“Caritas in Veritate” goes a long way to correct that situation through ideas that initiate a “new humanistic synthesis” in order “to shape a new vision for the future.” Benedict XVI eloquently, decisively and courageously presents the topic of “wealth distribution” versus “wealth creation” — a topic charged with ideological dynamite in the world of global economics. Without a doubt, we will see the ideologues — whether in politics, governments or in the Church itself — try to twist what the Pope has said on this subject in order to fit their respective ideology. No doubt we will hear many across the globe, shouting from the hilltops, “The Pope is on my side!”
I reject this type of forced reading of “Caritas in Veritate” on the subject of wealth distribution versus wealth creation. The inevitable tension between these two facets of capitalism is a very pragmatic economic concern. And I believe that — with an unbiased, non-ideological, fair and open reading of Benedict XVI’s views — a reasonable person will see that a reconciliation of these ideologies must be achieved if we are to create a “new vision for the future.” For example, Pope Benedict XVI brings up the controversial topic of profit — a very divisive ideological topic. Rather than the ideological swipes often heard on this subject, he says that, “Profit is useful...” However, with keen insight, he further clarifies that profit is only useful in the scheme of human development within society “...if it serves as a means towards an end that provides a sense both of how to produce it and how to make good use of it.”(21) In essence, there are no anathemas against capitalism.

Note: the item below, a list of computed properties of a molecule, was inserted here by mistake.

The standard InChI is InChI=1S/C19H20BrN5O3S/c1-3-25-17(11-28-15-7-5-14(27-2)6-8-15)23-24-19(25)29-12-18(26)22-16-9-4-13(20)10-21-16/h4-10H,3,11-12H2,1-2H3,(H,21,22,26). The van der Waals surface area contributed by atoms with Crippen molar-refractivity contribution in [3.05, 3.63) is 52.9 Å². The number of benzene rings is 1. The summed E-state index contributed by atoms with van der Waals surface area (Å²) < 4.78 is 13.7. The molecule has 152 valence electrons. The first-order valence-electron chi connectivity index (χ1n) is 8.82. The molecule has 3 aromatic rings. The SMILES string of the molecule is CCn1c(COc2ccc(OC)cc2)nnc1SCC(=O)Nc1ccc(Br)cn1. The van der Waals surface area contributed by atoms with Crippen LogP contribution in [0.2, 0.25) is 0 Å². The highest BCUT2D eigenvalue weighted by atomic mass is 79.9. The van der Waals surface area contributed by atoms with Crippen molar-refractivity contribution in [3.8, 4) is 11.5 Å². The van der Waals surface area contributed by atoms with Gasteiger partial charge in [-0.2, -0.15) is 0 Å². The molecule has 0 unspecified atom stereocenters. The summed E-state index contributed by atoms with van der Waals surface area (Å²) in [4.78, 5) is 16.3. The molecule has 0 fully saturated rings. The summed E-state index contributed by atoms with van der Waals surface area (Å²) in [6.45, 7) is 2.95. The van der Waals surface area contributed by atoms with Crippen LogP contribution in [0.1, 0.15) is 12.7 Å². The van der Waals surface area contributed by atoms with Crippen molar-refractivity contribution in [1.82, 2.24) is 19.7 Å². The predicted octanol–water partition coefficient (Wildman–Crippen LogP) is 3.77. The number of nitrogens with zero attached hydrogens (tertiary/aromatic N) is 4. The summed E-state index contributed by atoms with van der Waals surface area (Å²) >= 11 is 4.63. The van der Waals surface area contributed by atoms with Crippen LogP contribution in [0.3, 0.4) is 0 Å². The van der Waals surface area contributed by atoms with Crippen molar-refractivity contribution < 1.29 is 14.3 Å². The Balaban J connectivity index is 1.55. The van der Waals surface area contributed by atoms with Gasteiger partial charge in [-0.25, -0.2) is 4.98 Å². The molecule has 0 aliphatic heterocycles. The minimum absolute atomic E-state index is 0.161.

Benedict XVI makes many other observations in his balanced approach to this important and controversial topic. Probably the most far-reaching and decisive are seen when he talks about the “free market place” as the center and most vital “heart” of the ideological battle taking place. Benedict XVI tells us with great wisdom and insight that:
“In a climate of mutual trust, the market is the economic institution that permits encounter between persons, in as much as they are economic subjects who make use of contracts to regulate their relations as they exchange goods and services of equivalent value between them, in order to satisfy their needs and desires. The market is subject to the principle of so-called commutative justice, which regulates the relations of giving and receiving between parties to a transaction. But the social doctrine of the Church has unceasingly highlighted the importance of distributive justice and social justice for the market economy, not only because it belongs within a broader social and political context but also because of the wider network of relations within which it operates. In fact, if the market is governed solely by the principle of equivalence in value of exchanged goods, it cannot produce the social cohesion that it requires in order to function well. Without internal forms of solidarity and mutual trust, the market cannot completely fulfill its proper economic function.”(35)